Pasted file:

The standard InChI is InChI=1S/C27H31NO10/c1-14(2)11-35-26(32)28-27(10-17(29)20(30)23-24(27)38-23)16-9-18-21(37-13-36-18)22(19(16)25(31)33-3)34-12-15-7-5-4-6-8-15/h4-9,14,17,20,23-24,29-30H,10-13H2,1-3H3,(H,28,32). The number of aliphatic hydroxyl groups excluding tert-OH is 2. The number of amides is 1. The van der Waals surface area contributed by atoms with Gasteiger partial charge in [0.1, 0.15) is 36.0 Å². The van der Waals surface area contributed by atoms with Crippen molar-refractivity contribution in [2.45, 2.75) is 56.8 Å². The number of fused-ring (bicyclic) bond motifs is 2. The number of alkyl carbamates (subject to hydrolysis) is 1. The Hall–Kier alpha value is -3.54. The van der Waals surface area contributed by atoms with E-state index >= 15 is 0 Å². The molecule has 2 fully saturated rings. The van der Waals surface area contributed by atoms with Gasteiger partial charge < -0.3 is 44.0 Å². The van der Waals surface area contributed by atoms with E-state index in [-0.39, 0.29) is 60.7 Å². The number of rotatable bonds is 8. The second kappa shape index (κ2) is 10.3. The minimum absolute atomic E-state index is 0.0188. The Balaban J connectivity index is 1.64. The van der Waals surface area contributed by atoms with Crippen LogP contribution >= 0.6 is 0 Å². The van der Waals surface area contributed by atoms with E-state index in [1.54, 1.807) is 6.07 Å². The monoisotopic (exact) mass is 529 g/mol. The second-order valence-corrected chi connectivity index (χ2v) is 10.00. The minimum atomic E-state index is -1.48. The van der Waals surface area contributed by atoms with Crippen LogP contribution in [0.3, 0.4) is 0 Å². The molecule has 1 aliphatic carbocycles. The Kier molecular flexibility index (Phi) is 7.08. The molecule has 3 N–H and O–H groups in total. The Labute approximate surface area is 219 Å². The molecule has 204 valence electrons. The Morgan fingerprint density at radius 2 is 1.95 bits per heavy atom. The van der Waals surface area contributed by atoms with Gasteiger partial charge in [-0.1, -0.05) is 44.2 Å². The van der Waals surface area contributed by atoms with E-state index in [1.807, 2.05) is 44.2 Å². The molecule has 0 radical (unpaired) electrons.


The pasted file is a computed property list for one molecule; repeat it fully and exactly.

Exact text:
The standard InChI is InChI=1S/C27H31NO10/c1-14(2)11-35-26(32)28-27(10-17(29)20(30)23-24(27)38-23)16-9-18-21(37-13-36-18)22(19(16)25(31)33-3)34-12-15-7-5-4-6-8-15/h4-9,14,17,20,23-24,29-30H,10-13H2,1-3H3,(H,28,32). The number of aliphatic hydroxyl groups excluding tert-OH is 2. The number of amides is 1. The van der Waals surface area contributed by atoms with Gasteiger partial charge in [0.1, 0.15) is 36.0 Å². The van der Waals surface area contributed by atoms with Crippen molar-refractivity contribution in [2.45, 2.75) is 56.8 Å². The number of fused-ring (bicyclic) bond motifs is 2. The number of alkyl carbamates (subject to hydrolysis) is 1. The Hall–Kier alpha value is -3.54. The van der Waals surface area contributed by atoms with E-state index >= 15 is 0 Å². The molecule has 2 fully saturated rings. The van der Waals surface area contributed by atoms with Gasteiger partial charge < -0.3 is 44.0 Å². The van der Waals surface area contributed by atoms with E-state index in [-0.39, 0.29) is 60.7 Å². The number of rotatable bonds is 8. The second kappa shape index (κ2) is 10.3. The minimum absolute atomic E-state index is 0.0188. The Balaban J connectivity index is 1.64. The van der Waals surface area contributed by atoms with Crippen LogP contribution >= 0.6 is 0 Å². The van der Waals surface area contributed by atoms with E-state index in [1.54, 1.807) is 6.07 Å². The monoisotopic (exact) mass is 529 g/mol. The second-order valence-corrected chi connectivity index (χ2v) is 10.00. The minimum atomic E-state index is -1.48. The van der Waals surface area contributed by atoms with Crippen LogP contribution in [0.3, 0.4) is 0 Å². The molecule has 1 aliphatic carbocycles. The Kier molecular flexibility index (Phi) is 7.08. The molecule has 3 N–H and O–H groups in total. The Labute approximate surface area is 219 Å². The molecule has 204 valence electrons. The Morgan fingerprint density at radius 2 is 1.95 bits per heavy atom. The van der Waals surface area contributed by atoms with Gasteiger partial charge in [-0.1, -0.05) is 44.2 Å². The van der Waals surface area contributed by atoms with E-state index in [1.807, 2.05) is 44.2 Å². The molecule has 0 radical (unpaired) electrons.